Grand Central Dispatch with Swift

When I’m building my LOL helper app, there’s one thing that I noticed: I had to deal with asynchronous networking requests properly so that the UI is only updated after multiple requests have been completed. I am using Alamofire to complete such requests, which does provide a callback function that is only called after getting a response. However, it is unable to do so with multiple requests. After searching online, I found the problem could be solved with Grand Central Dispatch in Swift. GCD Tutorial

The idea is that to put the requests into a “dispatch group” which can notify or be monitored. Tasks in the group are run on different threads. Before the start of a HTTP request, we need to enter the group, and after it finishes (in the callback function), we leave the group. Then we execute some methods only after the group is clean, which means no task is going on.

Here’s what we could do:

func downloadThings() {
  dispatch_async(dispatch_get_global_queue(QOS_CLASS_USER_INITIATED, 0)) { // 1
    var downloadGroup = dispatch_group_create() // 2
 
    for address in someURLStringGroup {
      dispatch_group_enter(downloadGroup) // 3
      download(address) { _ in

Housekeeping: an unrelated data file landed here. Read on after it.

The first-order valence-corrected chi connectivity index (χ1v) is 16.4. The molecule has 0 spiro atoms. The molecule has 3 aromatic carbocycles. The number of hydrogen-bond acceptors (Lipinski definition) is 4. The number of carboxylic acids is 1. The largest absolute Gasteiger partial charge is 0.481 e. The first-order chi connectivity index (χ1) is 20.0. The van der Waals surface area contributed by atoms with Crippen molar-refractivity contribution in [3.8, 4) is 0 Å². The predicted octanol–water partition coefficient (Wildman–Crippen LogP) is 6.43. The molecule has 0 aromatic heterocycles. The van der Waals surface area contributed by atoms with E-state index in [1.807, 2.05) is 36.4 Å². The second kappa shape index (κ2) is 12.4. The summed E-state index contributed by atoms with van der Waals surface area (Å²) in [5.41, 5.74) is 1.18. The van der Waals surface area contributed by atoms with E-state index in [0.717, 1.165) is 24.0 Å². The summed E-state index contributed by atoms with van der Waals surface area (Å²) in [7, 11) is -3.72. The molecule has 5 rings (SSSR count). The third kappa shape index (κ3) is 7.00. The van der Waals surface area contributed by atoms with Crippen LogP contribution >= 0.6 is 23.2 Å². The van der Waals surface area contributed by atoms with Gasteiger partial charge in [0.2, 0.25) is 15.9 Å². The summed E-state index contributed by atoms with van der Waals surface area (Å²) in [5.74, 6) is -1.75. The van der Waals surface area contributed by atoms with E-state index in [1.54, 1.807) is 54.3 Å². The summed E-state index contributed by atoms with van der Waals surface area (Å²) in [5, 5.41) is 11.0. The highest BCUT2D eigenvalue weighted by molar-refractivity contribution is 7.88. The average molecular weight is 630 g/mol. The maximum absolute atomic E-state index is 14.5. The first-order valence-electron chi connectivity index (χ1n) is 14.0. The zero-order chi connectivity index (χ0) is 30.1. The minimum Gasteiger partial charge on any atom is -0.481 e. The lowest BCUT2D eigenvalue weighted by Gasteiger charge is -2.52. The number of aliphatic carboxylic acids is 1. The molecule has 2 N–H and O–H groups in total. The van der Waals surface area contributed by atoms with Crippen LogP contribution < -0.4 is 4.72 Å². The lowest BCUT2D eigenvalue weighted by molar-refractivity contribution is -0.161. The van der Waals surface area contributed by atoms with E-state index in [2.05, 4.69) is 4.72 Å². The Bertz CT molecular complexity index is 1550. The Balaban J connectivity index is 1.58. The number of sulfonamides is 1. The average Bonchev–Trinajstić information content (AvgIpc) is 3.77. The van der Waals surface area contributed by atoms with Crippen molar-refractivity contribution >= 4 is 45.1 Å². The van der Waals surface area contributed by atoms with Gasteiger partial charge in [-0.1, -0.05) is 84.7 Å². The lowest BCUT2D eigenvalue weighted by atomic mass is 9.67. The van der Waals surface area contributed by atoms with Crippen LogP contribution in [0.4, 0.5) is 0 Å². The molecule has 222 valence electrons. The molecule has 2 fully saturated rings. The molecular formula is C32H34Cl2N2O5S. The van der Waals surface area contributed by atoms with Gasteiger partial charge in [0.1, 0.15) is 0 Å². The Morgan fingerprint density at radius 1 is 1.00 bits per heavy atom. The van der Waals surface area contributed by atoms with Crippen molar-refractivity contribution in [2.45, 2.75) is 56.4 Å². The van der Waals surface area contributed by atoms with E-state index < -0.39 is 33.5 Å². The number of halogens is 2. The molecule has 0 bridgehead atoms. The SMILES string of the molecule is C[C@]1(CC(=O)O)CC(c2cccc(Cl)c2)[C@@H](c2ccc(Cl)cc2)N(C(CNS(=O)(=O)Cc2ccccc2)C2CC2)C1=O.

dispatch_group_leave(downloadGroup) // 4
      }
    }
 
    dispatch_group_wait(downloadGroup, DISPATCH_TIME_FOREVER) // 5
    dispatch_async(dispatch_get_global_queue(QOS_CLASS_USER_INTERACTIVE, 0)) { 
        // some cool stuff here
    }
  }
}

In this example, we first get on the user initiated queue, which has a relatively high priority. In 2, before anything happens, we need to create a group to “store” our tasks. Then before each task we enter the group, and after they complete we leave. dispatch_group_wait waits for the group to be empty and continue. After all that we get back on the main queue and update UI and stuff.

One problem with this implementation is that it blocks the main queue by waiting on the user interactive queue. The solution is thinking from the other direction: instead of waiting for the group, how about letting the group notify us? Luckily, Apple thought of that:

func downloadThings() {
  dispatch_async(dispatch_get_global_queue(QOS_CLASS_USER_INITIATED, 0)) { // 1
    var downloadGroup = dispatch_group_create() // 2
 
    for address in someURLStringGroup {
      dispatch_group_enter(downloadGroup) // 3
      download(address) { _ in
        dispatch_group_leave(downloadGroup) // 4
      }
    }
 
    dispatch_group_notify(downloadGroup, dispatch_get_global_queue(QOS_CLASS_USER_INITIATED, 0)) 
    { // 2
      // some cool stuff here
    }
  }

Here we let the group notify us when everything is done. The UI is responsive while the data is being loaded. Everyone is happy.

The app is now able to retrieve current game information of a player, including who she or he is playing with. It is also able to get those players’ information with requests. However, Riot prevents “too many” requests in a second, which now seems that 10 requests in one second is still too many!! I’m working on a way to set a delay between requests, but since they are operating on different threads it is kind of difficult.

Also, I’ve been reading chapters and chapters of algorithms lately for my class. I should update what I learn urgently, maybe sometime tonight.

 

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